As a young person, I had many experiences that still haunt me today.
Yesterday, a memory—as vivid as though it just happened—popped into my mind and I couldn’t get rid of it.
It was my best friend’s 12th birthday party. We did everything together, though I was a year younger and therefore a grade behind. I arrived at the front door, gift in hand, and climbed the steps up to the livingroom where voices wafted down to me. I was excited. Birthday parties meant treats and games—an afternoon of fun and laughs.
I turned the corner at the top of the stairs to see every guest, and the birthday girl, in frilly party dresses, carefully coifed hair-dos, and stockings. They sat like little ladies staring at me as I stood in my everyday pants and blouse, probably resembling the poor farmer’s hillbilly daughter. I swear I even saw a look of pity flash through the eyes of the birthday girl’s mom.
I’d missed the memo on the dress code. There was nothing I could do but sit uncomfortably and leave at the first opportune moment.
I didn’t know it but I’d been the target of a group of bullies dressed in chiffon and pink ribbons. I did however feel the shame and humiliation. I can still feel it today as I feel their eyes looking me up and down–judging.
I was a little girl who did nothing wrong, yet I felt less than everyone else, though I didn’t know why. I never told my mom, or anyone else.
I intrinsically knew I no longer fit and I was, for whatever reason, ousted from the group. I never spoke to my ‘best friend’ ever again. I now wonder if she remembers? Does the bully ever remember it as clearly as the target? Probably not. My other question would be, ‘why me?’ I’ll never know.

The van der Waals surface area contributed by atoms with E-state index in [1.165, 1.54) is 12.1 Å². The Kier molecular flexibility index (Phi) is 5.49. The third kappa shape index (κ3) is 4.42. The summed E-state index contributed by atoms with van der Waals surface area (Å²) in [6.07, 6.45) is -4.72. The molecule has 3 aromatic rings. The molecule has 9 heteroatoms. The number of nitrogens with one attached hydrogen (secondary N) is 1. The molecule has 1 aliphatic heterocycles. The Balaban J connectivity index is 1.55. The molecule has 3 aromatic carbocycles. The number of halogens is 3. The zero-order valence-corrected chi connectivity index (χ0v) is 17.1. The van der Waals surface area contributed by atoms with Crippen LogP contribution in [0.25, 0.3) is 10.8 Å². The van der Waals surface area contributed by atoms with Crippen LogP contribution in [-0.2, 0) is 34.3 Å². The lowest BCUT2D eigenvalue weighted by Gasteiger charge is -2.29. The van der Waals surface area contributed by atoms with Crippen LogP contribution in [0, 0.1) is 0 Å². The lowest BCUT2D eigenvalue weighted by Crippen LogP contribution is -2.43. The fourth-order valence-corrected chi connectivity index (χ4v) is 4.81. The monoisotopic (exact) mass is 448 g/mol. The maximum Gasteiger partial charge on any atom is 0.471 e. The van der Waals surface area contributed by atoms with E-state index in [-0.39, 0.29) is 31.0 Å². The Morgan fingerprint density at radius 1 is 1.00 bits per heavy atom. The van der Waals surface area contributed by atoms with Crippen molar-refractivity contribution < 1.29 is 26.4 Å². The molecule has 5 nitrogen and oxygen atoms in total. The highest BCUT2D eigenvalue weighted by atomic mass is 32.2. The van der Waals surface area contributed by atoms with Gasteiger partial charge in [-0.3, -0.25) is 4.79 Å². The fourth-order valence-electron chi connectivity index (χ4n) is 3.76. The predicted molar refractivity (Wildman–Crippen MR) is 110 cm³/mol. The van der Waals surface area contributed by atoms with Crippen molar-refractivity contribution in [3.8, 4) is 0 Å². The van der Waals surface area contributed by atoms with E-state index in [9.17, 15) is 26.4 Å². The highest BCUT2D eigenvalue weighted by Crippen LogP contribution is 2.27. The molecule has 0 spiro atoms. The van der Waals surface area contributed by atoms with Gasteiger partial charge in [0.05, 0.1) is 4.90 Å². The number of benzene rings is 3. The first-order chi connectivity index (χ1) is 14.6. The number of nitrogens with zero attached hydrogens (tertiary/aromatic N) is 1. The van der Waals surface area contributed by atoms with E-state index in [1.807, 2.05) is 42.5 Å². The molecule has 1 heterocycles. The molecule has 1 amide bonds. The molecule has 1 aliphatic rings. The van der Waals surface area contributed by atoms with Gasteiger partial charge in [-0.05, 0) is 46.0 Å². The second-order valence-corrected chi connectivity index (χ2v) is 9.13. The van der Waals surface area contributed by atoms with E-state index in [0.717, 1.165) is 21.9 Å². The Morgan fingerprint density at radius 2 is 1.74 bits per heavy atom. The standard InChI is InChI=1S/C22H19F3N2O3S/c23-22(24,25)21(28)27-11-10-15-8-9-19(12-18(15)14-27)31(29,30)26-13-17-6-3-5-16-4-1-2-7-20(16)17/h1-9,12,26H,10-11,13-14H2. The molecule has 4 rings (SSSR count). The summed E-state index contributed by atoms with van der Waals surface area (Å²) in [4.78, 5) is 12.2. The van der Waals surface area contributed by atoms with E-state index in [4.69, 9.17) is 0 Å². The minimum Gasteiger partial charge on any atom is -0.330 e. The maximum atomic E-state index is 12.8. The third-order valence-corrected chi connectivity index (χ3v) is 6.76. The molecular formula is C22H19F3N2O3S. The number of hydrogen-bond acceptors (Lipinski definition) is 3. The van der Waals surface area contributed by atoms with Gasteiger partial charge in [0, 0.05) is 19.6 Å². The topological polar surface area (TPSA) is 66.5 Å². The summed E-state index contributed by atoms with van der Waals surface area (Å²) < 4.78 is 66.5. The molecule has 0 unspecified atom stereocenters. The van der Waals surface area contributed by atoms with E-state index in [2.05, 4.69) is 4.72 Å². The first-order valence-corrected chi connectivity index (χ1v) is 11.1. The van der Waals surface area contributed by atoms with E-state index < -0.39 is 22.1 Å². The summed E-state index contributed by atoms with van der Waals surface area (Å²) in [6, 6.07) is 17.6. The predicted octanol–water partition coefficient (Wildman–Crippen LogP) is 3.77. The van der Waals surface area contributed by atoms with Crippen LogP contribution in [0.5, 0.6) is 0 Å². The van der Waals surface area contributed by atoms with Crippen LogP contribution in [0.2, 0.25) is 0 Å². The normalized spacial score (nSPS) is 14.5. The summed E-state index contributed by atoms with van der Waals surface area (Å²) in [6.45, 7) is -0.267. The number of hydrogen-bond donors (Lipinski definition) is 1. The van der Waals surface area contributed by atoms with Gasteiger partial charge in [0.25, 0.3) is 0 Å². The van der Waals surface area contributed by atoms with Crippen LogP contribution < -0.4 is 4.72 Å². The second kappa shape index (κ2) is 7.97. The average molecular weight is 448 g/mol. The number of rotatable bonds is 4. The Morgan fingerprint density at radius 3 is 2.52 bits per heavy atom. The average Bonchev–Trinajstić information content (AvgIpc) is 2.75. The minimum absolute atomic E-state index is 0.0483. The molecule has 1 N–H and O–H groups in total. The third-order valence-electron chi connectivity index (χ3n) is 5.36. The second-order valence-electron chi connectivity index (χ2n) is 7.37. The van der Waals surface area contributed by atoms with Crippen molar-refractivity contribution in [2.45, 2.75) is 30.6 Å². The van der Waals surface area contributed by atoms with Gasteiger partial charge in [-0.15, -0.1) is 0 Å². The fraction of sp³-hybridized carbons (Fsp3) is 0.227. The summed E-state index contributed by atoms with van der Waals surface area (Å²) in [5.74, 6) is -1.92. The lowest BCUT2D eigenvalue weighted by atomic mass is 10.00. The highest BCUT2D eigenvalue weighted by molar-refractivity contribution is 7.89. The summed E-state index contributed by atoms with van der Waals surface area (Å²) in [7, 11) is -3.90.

As I look back on that incident all those years ago, I wonder how much of an impact it had on me as an adult. There are pivotal moments of one’s life that come to define us today, and for me, I believe this was one of them.
I wonder though how different my thinking would be if I’d had someone to talk to about such things. If someone had explained the behaviour and been on my side. I think I needed to hear that it wasn’t my fault and feeling hurt was normal. I needed someone to confirm for me that what those girls did was mean, petty, and cruel.
Bullying can come dressed in party dresses, false friendships, and broken promises. The key to stop it is to have a discussion with someone (like Auntie, Big Sis, Mom…) about the behaviour and how it makes you feel. Don’t tuck it away for several years like I did. Recognize a toxic relationship or friendship for what it is and do something now. Click here to read more about toxic friendships and gaslighting.
A bully comes disguised in many forms, but it can also be blatant and obvious. A young boy lost his life because a group thought it would be funny to feed him drugs so they could videotape it and laugh. You can’t get more obvious than that. And yet young people still stood in silence.
Bullying changes and affects people forever.
Be aware of your part in it… whether victim, instigator, or bystander. Find your voice. Bullying, in any way, shape, or form is not okay—ever.
And a note to my younger self: It wasn’t your fault. You were targeted. You are worthy of happiness and inclusion.
Here are some other blogs on friendship and bullying that you may want to read.